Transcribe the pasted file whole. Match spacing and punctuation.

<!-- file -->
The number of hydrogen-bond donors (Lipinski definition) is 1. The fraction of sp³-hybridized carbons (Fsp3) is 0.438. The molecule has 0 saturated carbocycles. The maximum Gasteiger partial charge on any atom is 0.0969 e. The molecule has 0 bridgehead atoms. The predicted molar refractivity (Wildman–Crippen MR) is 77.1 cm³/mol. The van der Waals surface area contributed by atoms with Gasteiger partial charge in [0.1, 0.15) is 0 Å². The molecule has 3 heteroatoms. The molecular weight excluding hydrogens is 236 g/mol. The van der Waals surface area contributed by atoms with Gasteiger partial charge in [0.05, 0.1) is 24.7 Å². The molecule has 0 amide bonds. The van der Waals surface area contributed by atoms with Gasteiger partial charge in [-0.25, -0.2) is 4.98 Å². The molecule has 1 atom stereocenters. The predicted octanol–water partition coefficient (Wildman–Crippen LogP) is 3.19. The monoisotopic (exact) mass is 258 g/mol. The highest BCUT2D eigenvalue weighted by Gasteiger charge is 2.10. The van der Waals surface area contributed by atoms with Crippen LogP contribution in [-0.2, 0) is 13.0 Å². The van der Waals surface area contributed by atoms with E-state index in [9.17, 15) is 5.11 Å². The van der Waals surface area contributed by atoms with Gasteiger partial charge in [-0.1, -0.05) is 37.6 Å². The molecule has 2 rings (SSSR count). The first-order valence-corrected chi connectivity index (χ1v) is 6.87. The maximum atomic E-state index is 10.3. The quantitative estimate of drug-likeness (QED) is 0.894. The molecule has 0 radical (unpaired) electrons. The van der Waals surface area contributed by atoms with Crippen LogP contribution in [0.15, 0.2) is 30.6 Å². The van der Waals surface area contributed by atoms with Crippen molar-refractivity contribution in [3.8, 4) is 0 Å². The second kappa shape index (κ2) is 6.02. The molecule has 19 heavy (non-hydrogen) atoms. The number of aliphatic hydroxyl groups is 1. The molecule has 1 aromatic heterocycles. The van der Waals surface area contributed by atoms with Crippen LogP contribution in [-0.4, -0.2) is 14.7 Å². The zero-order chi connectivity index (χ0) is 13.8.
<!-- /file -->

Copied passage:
The number of hydrogen-bond donors (Lipinski definition) is 1. The fraction of sp³-hybridized carbons (Fsp3) is 0.438. The molecule has 0 saturated carbocycles. The maximum Gasteiger partial charge on any atom is 0.0969 e. The molecule has 0 bridgehead atoms. The predicted molar refractivity (Wildman–Crippen MR) is 77.1 cm³/mol. The van der Waals surface area contributed by atoms with Gasteiger partial charge in [0.1, 0.15) is 0 Å². The molecule has 3 heteroatoms. The molecular weight excluding hydrogens is 236 g/mol. The van der Waals surface area contributed by atoms with Gasteiger partial charge in [0.05, 0.1) is 24.7 Å². The molecule has 0 amide bonds. The van der Waals surface area contributed by atoms with Gasteiger partial charge in [-0.25, -0.2) is 4.98 Å². The molecule has 1 atom stereocenters. The predicted octanol–water partition coefficient (Wildman–Crippen LogP) is 3.19. The monoisotopic (exact) mass is 258 g/mol. The highest BCUT2D eigenvalue weighted by Gasteiger charge is 2.10. The van der Waals surface area contributed by atoms with Crippen LogP contribution in [-0.2, 0) is 13.0 Å². The van der Waals surface area contributed by atoms with E-state index in [9.17, 15) is 5.11 Å². The van der Waals surface area contributed by atoms with Gasteiger partial charge in [-0.1, -0.05) is 37.6 Å². The molecule has 2 rings (SSSR count). The first-order valence-corrected chi connectivity index (χ1v) is 6.87. The maximum atomic E-state index is 10.3. The quantitative estimate of drug-likeness (QED) is 0.894. The molecule has 0 radical (unpaired) electrons. The van der Waals surface area contributed by atoms with Crippen LogP contribution in [0.15, 0.2) is 30.6 Å². The van der Waals surface area contributed by atoms with Crippen molar-refractivity contribution in [3.8, 4) is 0 Å². The second kappa shape index (κ2) is 6.02. The molecule has 19 heavy (non-hydrogen) atoms. The number of aliphatic hydroxyl groups is 1. The molecule has 1 aromatic heterocycles. The van der Waals surface area contributed by atoms with Crippen LogP contribution in [-0.4, -0.2) is 14.7 Å². The zero-order chi connectivity index (χ0) is 13.8.